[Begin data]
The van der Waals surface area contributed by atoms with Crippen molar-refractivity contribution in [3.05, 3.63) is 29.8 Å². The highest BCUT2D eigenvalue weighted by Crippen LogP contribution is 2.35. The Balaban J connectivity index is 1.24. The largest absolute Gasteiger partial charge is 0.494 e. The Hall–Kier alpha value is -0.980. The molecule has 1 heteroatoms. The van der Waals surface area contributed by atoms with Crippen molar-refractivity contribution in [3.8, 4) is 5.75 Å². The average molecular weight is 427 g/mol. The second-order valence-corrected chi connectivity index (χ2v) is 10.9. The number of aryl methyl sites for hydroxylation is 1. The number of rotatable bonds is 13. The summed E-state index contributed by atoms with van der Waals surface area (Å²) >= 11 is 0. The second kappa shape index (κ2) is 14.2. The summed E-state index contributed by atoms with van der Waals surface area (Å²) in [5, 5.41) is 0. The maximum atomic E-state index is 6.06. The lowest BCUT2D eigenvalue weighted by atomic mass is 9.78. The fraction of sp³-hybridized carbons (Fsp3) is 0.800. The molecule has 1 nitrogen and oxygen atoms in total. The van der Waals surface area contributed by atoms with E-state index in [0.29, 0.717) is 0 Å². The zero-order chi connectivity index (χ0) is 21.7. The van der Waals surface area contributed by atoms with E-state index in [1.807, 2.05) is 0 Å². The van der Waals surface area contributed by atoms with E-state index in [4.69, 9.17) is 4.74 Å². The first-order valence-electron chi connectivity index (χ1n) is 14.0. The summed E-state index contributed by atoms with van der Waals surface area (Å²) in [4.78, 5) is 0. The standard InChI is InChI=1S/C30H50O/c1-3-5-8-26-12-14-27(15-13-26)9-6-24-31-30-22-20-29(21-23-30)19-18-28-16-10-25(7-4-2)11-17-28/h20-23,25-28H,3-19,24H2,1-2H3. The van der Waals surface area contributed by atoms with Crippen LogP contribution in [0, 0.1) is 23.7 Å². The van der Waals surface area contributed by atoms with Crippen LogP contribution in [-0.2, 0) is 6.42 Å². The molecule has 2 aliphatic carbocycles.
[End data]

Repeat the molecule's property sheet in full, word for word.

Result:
The van der Waals surface area contributed by atoms with Crippen molar-refractivity contribution in [3.05, 3.63) is 29.8 Å². The highest BCUT2D eigenvalue weighted by Crippen LogP contribution is 2.35. The Balaban J connectivity index is 1.24. The largest absolute Gasteiger partial charge is 0.494 e. The Hall–Kier alpha value is -0.980. The molecule has 1 heteroatoms. The van der Waals surface area contributed by atoms with Crippen molar-refractivity contribution in [3.8, 4) is 5.75 Å². The average molecular weight is 427 g/mol. The second-order valence-corrected chi connectivity index (χ2v) is 10.9. The number of aryl methyl sites for hydroxylation is 1. The number of rotatable bonds is 13. The summed E-state index contributed by atoms with van der Waals surface area (Å²) >= 11 is 0. The second kappa shape index (κ2) is 14.2. The summed E-state index contributed by atoms with van der Waals surface area (Å²) in [5, 5.41) is 0. The maximum atomic E-state index is 6.06. The lowest BCUT2D eigenvalue weighted by atomic mass is 9.78. The fraction of sp³-hybridized carbons (Fsp3) is 0.800. The molecule has 1 nitrogen and oxygen atoms in total. The van der Waals surface area contributed by atoms with E-state index in [0.29, 0.717) is 0 Å². The zero-order chi connectivity index (χ0) is 21.7. The van der Waals surface area contributed by atoms with E-state index in [1.807, 2.05) is 0 Å². The van der Waals surface area contributed by atoms with E-state index in [4.69, 9.17) is 4.74 Å². The first-order valence-electron chi connectivity index (χ1n) is 14.0. The summed E-state index contributed by atoms with van der Waals surface area (Å²) in [4.78, 5) is 0. The standard InChI is InChI=1S/C30H50O/c1-3-5-8-26-12-14-27(15-13-26)9-6-24-31-30-22-20-29(21-23-30)19-18-28-16-10-25(7-4-2)11-17-28/h20-23,25-28H,3-19,24H2,1-2H3. The van der Waals surface area contributed by atoms with Crippen LogP contribution in [0, 0.1) is 23.7 Å². The van der Waals surface area contributed by atoms with Crippen LogP contribution in [-0.2, 0) is 6.42 Å². The molecule has 2 aliphatic carbocycles.